European Socialism in Eclipse

Mr. Chamberlin is the author of numerous books, lecturer, and a contributor to The Wall Street Journal and many nationally known magazines.

I brought back two predominant impressions from a recent trip of fifteen weeks to eight countries of Western Europe: Great Britain, France, Germany, Italy, Belgium, the Netherlands, Switzerland, and Austria. The first was of self-suf­ficient well-being, reflected in full shop windows, cities and roads jammed to capacity with automo­biles, resort centers crowded, and figures of GNP (Gross National Product), industrial output, ex­ports, and accumulated gold and currency reserves all zooming to new heights. The second was that socialism as a political and intel­lectual force in Europe has gone into a deep eclipse.

Indeed these two impressions are closely interrelated. As people become more prosperous, they lose interest in socialist dogmas. And as they discard or at least abate such socialist practices as rationing, rent control, allocation of ma­terials, state controls over foreign trade, and extension of national­ization, they automatically become more prosperous. Indeed, it is re­markable how the simple truths of classical economics, if given a chance to work, prove their valid­ity in practice. Belgium, for in­stance, is the one country in Wes­tern Europe that has thoroughly scrapped rent control. It is also the only one where getting an apartment is not a major problem.

The British Conservatives, who came into power by a narrow ma­jority in 1951 and have increased that majority in the elections of 1955 and 1959, were inclined to tread warily because of the for­midable Labor Socialist opposi­tion. It was with considerable heart-searching and misgiving that they first scrapped meat ra­tioning and later carried out a limited decontrol of rents. But neither of these measures led to the dire consequences which lovers of state regulation foresaw. Meat prices did not go into the stratosphere. One does not see in London evicted tenants sleeping in the streets or in the parks. On the contrary, the British people today enjoy the widest range of food and consumer goods since the end of the war. And private building of apartments, stimulated by the partial rent decontrol, has picked up enormously and helped to alle­viate the housing shortage.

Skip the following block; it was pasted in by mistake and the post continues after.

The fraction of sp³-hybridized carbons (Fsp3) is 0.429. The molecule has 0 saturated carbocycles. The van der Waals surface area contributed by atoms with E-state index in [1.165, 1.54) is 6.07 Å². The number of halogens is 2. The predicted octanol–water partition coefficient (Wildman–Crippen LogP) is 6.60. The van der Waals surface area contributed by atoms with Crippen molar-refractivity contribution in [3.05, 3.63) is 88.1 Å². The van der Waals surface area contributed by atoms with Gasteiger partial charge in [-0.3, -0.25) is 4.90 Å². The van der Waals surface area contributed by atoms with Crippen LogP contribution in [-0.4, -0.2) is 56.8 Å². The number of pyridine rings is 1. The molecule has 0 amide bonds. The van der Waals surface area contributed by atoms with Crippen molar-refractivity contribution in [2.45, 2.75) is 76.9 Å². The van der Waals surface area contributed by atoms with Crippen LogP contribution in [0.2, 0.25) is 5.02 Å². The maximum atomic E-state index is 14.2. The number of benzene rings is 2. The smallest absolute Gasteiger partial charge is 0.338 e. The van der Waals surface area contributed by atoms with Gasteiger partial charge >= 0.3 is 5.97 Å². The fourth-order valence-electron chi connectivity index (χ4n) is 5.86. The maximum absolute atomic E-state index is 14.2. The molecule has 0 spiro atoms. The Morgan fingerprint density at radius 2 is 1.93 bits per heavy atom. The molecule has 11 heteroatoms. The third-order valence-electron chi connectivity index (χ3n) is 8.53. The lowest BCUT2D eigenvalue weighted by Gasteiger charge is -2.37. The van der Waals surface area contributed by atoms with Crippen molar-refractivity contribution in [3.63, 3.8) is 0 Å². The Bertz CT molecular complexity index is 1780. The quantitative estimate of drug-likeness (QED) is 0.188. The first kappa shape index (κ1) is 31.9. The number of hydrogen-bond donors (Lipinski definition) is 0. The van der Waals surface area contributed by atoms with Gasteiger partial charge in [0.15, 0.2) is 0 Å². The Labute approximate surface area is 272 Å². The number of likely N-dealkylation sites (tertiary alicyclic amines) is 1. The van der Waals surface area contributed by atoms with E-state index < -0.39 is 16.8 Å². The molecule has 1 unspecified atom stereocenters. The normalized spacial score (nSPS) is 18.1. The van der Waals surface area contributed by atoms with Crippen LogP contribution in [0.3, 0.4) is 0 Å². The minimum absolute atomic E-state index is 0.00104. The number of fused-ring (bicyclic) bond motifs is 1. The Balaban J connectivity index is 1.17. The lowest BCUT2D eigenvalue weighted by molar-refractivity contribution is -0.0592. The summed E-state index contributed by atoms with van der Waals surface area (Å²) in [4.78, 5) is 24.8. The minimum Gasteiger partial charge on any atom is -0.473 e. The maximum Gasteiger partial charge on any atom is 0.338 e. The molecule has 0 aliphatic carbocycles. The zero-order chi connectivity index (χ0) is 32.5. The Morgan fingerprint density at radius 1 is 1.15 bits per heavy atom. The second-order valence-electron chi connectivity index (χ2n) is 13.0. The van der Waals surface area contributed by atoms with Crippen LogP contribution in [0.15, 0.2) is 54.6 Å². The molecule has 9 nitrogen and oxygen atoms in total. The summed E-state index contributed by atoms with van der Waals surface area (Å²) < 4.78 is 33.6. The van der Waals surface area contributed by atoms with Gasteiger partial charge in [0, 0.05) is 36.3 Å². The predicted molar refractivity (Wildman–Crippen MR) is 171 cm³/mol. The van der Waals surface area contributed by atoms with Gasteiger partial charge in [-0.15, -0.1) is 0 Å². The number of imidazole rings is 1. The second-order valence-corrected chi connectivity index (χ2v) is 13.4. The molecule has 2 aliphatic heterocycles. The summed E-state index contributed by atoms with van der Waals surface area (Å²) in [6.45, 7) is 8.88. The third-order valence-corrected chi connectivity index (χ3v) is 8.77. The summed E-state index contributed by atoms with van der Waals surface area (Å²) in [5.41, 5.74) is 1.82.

On the other hand, Italy—where there is a vast amount of state intervention even though the rul­ing Christian Democratic Party is opposed to socialism in theory—is still close to the bottom of the European heap in poverty. One should not draw sweeping conclu­sions from this. Italy labors under a number of disadvantages: a too prolific population, a late start in industrialization, a tradition of conspicuous misgovernment in the southern part of the peninsula and in Sicily. But it can reasonably be noted that little good has come of the government oil monopoly (ENI) and the government control of considerable segments of the economy through IRI (the Insti­tute for the Reconstruction of In­dustry, which took over faltering industries in the time of the world depression of 1929-33 and’ has hung on to most of them). More encouraging are Italian moves inthe direction of relaxing controls on foreign imports and encourag­ing an inflow of foreign capital.

The eclipse of European social­ism can best be measured by tak­ing a backward look—to Western Europe as it was immediately af­ter the end of the war. Britain had rejected its war hero, Winston Churchill, as a political leader and swept the Labor Party into power with a big parliamentary majority. And it has been said that in Brit­ain, where there is no written con­stitution, Parliament can do ev­erything except change a man into a woman. The sky seemed to be the limit on schemes of social and economic reorganization along Marxist lines.

In France and Italy at that time, communists as well as so­cialists sat in coalition govern­ments; this was also true as re­gards Belgium, although for a shorter time. In occupied Ger­many, American military govern­ment officials, naively misguided or worse, were forcing commu­nists on German newspapers and radio stations.

Away from Socialism

The political changes which one finds in Europe now are profound. The communists have long been cast into political oblivion. And, although they still rally the votes of a good many of the miscellaneous discontented in France and Italy, there is no more reasonable fear of a communist coup, or even of a first-rate communist riot.

The socialists are also at a low ebb. Three times running, in the two most industrialized countries of Europe, England and Germany, a socialist party and a moderate or conservative party have been the principal contenders in nation­al elections. The result in the two countries was the same. The con­servatives won three straight and, what is perhaps still more signifi­cant and unusual, they increased their majority each time. The membership of the French Social­ist Party has declined from 350,­000 to 50,000 and the diminished socialist ranks are riddled with factional feuds. In Belgium and the Netherlands, socialists are now out of the coalition govern­ments which normally rule these countries.